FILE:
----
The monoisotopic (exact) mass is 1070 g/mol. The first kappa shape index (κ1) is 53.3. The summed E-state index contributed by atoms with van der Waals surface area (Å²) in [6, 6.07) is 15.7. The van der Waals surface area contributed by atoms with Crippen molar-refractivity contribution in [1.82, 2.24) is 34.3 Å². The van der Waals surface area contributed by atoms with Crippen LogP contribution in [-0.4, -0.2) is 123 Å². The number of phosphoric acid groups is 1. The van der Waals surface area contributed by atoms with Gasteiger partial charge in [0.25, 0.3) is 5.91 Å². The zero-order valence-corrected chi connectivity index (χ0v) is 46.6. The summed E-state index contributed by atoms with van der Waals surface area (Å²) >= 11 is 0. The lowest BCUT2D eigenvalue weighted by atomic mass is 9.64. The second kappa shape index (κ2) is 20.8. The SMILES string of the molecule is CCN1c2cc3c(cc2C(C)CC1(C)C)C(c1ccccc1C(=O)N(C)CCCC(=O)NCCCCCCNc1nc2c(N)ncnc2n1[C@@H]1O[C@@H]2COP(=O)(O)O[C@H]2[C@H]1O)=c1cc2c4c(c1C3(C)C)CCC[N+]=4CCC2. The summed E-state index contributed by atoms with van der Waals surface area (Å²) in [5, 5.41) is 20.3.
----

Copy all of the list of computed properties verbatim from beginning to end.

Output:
The monoisotopic (exact) mass is 1070 g/mol. The first kappa shape index (κ1) is 53.3. The summed E-state index contributed by atoms with van der Waals surface area (Å²) in [6, 6.07) is 15.7. The van der Waals surface area contributed by atoms with Crippen molar-refractivity contribution in [1.82, 2.24) is 34.3 Å². The van der Waals surface area contributed by atoms with Crippen LogP contribution in [-0.4, -0.2) is 123 Å². The number of phosphoric acid groups is 1. The van der Waals surface area contributed by atoms with Gasteiger partial charge in [0.25, 0.3) is 5.91 Å². The zero-order valence-corrected chi connectivity index (χ0v) is 46.6. The summed E-state index contributed by atoms with van der Waals surface area (Å²) >= 11 is 0. The lowest BCUT2D eigenvalue weighted by atomic mass is 9.64. The second kappa shape index (κ2) is 20.8. The SMILES string of the molecule is CCN1c2cc3c(cc2C(C)CC1(C)C)C(c1ccccc1C(=O)N(C)CCCC(=O)NCCCCCCNc1nc2c(N)ncnc2n1[C@@H]1O[C@@H]2COP(=O)(O)O[C@H]2[C@H]1O)=c1cc2c4c(c1C3(C)C)CCC[N+]=4CCC2. The summed E-state index contributed by atoms with van der Waals surface area (Å²) in [5, 5.41) is 20.3.